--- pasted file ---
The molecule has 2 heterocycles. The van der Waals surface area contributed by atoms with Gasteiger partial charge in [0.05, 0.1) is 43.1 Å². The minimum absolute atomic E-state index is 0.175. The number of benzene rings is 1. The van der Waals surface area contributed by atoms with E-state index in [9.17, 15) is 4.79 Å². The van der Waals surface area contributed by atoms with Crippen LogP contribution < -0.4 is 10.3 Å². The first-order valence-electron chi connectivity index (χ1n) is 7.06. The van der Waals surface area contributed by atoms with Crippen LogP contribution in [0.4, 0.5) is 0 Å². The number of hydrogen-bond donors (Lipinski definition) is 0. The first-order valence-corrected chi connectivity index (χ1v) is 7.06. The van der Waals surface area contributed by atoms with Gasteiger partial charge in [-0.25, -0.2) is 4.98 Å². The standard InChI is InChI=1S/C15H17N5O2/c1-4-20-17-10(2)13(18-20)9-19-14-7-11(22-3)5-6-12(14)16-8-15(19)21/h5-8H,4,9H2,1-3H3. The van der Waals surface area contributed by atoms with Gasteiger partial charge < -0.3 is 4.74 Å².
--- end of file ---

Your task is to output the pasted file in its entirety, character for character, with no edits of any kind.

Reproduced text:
The molecule has 2 heterocycles. The van der Waals surface area contributed by atoms with Gasteiger partial charge in [0.05, 0.1) is 43.1 Å². The minimum absolute atomic E-state index is 0.175. The number of benzene rings is 1. The van der Waals surface area contributed by atoms with E-state index in [9.17, 15) is 4.79 Å². The van der Waals surface area contributed by atoms with Crippen LogP contribution < -0.4 is 10.3 Å². The first-order valence-electron chi connectivity index (χ1n) is 7.06. The van der Waals surface area contributed by atoms with Crippen LogP contribution in [0.4, 0.5) is 0 Å². The number of hydrogen-bond donors (Lipinski definition) is 0. The first-order valence-corrected chi connectivity index (χ1v) is 7.06. The van der Waals surface area contributed by atoms with Gasteiger partial charge in [-0.25, -0.2) is 4.98 Å². The standard InChI is InChI=1S/C15H17N5O2/c1-4-20-17-10(2)13(18-20)9-19-14-7-11(22-3)5-6-12(14)16-8-15(19)21/h5-8H,4,9H2,1-3H3. The van der Waals surface area contributed by atoms with Gasteiger partial charge < -0.3 is 4.74 Å².